Following the peace and love of ’60s psychedelia, the sudden onset of hardscrabble southern rock bands like The Allman Brothers and Lynyrd Skynyrd in the ’70s tore through the music scene like a posse of bandits rarin’ for trouble. By combining blues and rock with the slightest hint of a country twang, these bands inadvertently devised a formula that — after some softening around the edges — eventually would morph into today’s crop of black-brimmed country stars. They also brought a level of power that predated the metal movement, and presented a perfect showcase for hotshot guitarists like Duane Allman, Billy Gibbons, and Lowell George to shred like never before. Of course, behind every one of those great pickers was an equally fervent drummer playing his heart out. It’s time to give these unsung heroes due respect, so here are a handful of classic drum parts that helped define the southern rock movement.

“Whipping Post”

Band: The Allman Brothers
Drummers: Butch Trucks and Jaimoe
The Allman Brothers were the first band to mix blues with southern rock influences while stretching tunes with jazz-like improvisations. Featuring Gregg and Duane Allman on keyboards and guitar, and the dual drum and percussion talents of Butch Trucks and Jaimoe, The Allman Brothers remain a hugely influential band. The classic Allman Brothers track “Whipping Post” starts in the very odd time signature of 11/8 phrased as 3-3-3-2. The groove is spelled out very literally with bass drum and snare combinations following that phrasing. The verse switches to 12/8 with a double-time ride cymbal pattern and a bass drum and snare pattern similar to a paradiddle, followed by a five-stroke roll. At the chorus, the time signature remains the same but the groove switches to a half-time feel because of the slower ride cymbal pattern and the strong crashes on2 and 4 (assuming you count 12/8 1 & ah 2 & ah 3 & ah 4 & ah). Triplet fills at the end of certain bars add energy as the band leads into the break.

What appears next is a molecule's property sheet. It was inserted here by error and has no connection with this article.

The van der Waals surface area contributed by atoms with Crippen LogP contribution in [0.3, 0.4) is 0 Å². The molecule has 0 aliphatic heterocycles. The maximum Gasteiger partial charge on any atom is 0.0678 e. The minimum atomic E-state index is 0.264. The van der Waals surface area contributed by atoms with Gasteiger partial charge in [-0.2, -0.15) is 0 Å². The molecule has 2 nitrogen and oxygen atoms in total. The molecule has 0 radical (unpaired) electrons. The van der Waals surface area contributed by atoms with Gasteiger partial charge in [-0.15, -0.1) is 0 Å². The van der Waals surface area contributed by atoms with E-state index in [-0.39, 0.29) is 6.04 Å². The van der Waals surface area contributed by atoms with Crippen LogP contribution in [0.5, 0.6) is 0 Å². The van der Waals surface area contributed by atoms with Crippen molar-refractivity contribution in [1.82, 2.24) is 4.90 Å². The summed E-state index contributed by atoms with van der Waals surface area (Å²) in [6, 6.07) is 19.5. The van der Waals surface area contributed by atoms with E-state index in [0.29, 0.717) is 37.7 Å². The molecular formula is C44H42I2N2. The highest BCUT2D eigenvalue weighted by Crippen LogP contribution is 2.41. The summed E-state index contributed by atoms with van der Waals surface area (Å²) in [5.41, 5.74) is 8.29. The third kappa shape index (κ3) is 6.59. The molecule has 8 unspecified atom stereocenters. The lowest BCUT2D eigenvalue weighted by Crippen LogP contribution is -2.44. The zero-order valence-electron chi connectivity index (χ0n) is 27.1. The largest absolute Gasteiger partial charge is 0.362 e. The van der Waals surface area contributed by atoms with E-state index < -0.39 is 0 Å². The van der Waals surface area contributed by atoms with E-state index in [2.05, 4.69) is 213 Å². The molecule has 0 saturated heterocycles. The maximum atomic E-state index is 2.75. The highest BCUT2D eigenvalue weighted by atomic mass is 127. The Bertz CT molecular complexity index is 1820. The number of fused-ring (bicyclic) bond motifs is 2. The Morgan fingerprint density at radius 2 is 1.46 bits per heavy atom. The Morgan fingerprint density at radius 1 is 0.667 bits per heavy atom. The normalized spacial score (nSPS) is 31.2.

“Heard It In A Love Song”

Band: Marshall Tucker Band
Drummer: Paul Riddle